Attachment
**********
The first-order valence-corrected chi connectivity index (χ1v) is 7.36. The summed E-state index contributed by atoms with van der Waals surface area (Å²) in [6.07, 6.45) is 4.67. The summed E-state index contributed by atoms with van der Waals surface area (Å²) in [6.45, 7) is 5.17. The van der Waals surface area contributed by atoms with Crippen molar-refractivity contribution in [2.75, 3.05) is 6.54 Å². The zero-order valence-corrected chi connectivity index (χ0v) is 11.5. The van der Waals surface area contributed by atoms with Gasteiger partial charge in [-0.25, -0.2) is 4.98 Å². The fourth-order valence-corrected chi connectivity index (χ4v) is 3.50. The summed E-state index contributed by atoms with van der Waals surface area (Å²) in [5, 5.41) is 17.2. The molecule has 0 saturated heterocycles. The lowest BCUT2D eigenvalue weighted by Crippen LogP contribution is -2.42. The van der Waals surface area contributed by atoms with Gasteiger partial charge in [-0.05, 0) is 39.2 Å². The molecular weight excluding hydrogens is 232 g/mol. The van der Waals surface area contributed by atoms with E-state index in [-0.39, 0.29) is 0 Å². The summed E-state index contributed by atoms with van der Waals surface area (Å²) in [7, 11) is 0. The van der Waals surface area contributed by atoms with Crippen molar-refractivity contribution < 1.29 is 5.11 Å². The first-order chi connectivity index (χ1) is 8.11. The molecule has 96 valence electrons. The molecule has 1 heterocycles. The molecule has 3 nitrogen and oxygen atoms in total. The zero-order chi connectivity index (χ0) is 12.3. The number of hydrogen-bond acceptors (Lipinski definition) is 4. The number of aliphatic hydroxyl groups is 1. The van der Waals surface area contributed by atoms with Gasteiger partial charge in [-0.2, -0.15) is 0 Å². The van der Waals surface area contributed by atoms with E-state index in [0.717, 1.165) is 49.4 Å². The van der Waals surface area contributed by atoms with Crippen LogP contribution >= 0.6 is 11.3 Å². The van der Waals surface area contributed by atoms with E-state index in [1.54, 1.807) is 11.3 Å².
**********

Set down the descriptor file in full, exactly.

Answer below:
The first-order valence-corrected chi connectivity index (χ1v) is 7.36. The summed E-state index contributed by atoms with van der Waals surface area (Å²) in [6.07, 6.45) is 4.67. The summed E-state index contributed by atoms with van der Waals surface area (Å²) in [6.45, 7) is 5.17. The van der Waals surface area contributed by atoms with Crippen molar-refractivity contribution in [2.75, 3.05) is 6.54 Å². The zero-order valence-corrected chi connectivity index (χ0v) is 11.5. The van der Waals surface area contributed by atoms with Gasteiger partial charge in [-0.25, -0.2) is 4.98 Å². The fourth-order valence-corrected chi connectivity index (χ4v) is 3.50. The summed E-state index contributed by atoms with van der Waals surface area (Å²) in [5, 5.41) is 17.2. The molecule has 0 saturated heterocycles. The lowest BCUT2D eigenvalue weighted by Crippen LogP contribution is -2.42. The van der Waals surface area contributed by atoms with Gasteiger partial charge in [-0.05, 0) is 39.2 Å². The molecular weight excluding hydrogens is 232 g/mol. The van der Waals surface area contributed by atoms with E-state index in [-0.39, 0.29) is 0 Å². The summed E-state index contributed by atoms with van der Waals surface area (Å²) in [7, 11) is 0. The van der Waals surface area contributed by atoms with Crippen molar-refractivity contribution < 1.29 is 5.11 Å². The first-order chi connectivity index (χ1) is 8.11. The molecule has 96 valence electrons. The molecule has 1 heterocycles. The molecule has 3 nitrogen and oxygen atoms in total. The zero-order chi connectivity index (χ0) is 12.3. The number of hydrogen-bond acceptors (Lipinski definition) is 4. The number of aliphatic hydroxyl groups is 1. The van der Waals surface area contributed by atoms with Gasteiger partial charge in [-0.2, -0.15) is 0 Å². The van der Waals surface area contributed by atoms with E-state index in [0.717, 1.165) is 49.4 Å². The van der Waals surface area contributed by atoms with Crippen LogP contribution >= 0.6 is 11.3 Å². The van der Waals surface area contributed by atoms with E-state index in [1.54, 1.807) is 11.3 Å².